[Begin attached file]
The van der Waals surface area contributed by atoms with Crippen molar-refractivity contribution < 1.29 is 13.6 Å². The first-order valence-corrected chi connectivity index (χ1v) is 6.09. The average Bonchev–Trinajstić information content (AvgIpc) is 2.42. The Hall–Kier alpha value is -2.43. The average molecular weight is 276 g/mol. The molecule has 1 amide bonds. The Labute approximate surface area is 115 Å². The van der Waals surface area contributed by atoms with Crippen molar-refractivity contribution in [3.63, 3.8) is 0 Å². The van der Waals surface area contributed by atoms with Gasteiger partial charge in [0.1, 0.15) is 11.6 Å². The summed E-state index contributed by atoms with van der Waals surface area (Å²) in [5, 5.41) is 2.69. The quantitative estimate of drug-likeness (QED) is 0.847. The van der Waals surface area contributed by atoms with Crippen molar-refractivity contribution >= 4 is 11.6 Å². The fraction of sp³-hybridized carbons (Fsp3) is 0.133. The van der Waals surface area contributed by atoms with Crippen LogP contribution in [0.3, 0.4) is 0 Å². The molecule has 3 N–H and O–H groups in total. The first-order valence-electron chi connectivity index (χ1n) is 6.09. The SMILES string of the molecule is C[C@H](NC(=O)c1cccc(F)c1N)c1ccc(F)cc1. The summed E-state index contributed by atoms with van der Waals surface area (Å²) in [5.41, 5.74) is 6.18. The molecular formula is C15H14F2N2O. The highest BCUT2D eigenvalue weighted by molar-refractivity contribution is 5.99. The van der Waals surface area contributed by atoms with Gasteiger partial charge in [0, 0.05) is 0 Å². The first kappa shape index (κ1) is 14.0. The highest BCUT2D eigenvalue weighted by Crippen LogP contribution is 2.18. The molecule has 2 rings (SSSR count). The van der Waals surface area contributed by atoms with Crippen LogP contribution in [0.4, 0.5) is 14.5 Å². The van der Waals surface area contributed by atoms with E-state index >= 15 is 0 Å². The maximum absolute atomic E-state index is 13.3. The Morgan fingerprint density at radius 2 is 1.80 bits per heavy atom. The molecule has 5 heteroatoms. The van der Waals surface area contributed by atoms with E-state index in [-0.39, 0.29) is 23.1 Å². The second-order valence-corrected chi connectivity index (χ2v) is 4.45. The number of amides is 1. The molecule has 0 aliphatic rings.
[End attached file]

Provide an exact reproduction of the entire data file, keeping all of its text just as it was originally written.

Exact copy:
The van der Waals surface area contributed by atoms with Crippen molar-refractivity contribution < 1.29 is 13.6 Å². The first-order valence-corrected chi connectivity index (χ1v) is 6.09. The average Bonchev–Trinajstić information content (AvgIpc) is 2.42. The Hall–Kier alpha value is -2.43. The average molecular weight is 276 g/mol. The molecule has 1 amide bonds. The Labute approximate surface area is 115 Å². The van der Waals surface area contributed by atoms with Crippen molar-refractivity contribution in [3.63, 3.8) is 0 Å². The van der Waals surface area contributed by atoms with Gasteiger partial charge in [0.1, 0.15) is 11.6 Å². The summed E-state index contributed by atoms with van der Waals surface area (Å²) in [5, 5.41) is 2.69. The quantitative estimate of drug-likeness (QED) is 0.847. The van der Waals surface area contributed by atoms with Crippen molar-refractivity contribution >= 4 is 11.6 Å². The fraction of sp³-hybridized carbons (Fsp3) is 0.133. The van der Waals surface area contributed by atoms with Crippen LogP contribution in [0.3, 0.4) is 0 Å². The molecule has 3 N–H and O–H groups in total. The first-order valence-electron chi connectivity index (χ1n) is 6.09. The SMILES string of the molecule is C[C@H](NC(=O)c1cccc(F)c1N)c1ccc(F)cc1. The summed E-state index contributed by atoms with van der Waals surface area (Å²) in [5.41, 5.74) is 6.18. The molecular formula is C15H14F2N2O. The highest BCUT2D eigenvalue weighted by molar-refractivity contribution is 5.99. The van der Waals surface area contributed by atoms with Gasteiger partial charge in [0, 0.05) is 0 Å². The first kappa shape index (κ1) is 14.0. The highest BCUT2D eigenvalue weighted by Crippen LogP contribution is 2.18. The molecule has 2 rings (SSSR count). The van der Waals surface area contributed by atoms with Crippen LogP contribution in [0.4, 0.5) is 14.5 Å². The van der Waals surface area contributed by atoms with E-state index >= 15 is 0 Å². The maximum absolute atomic E-state index is 13.3. The Morgan fingerprint density at radius 2 is 1.80 bits per heavy atom. The molecule has 5 heteroatoms. The van der Waals surface area contributed by atoms with E-state index in [-0.39, 0.29) is 23.1 Å². The second-order valence-corrected chi connectivity index (χ2v) is 4.45. The number of amides is 1. The molecule has 0 aliphatic rings.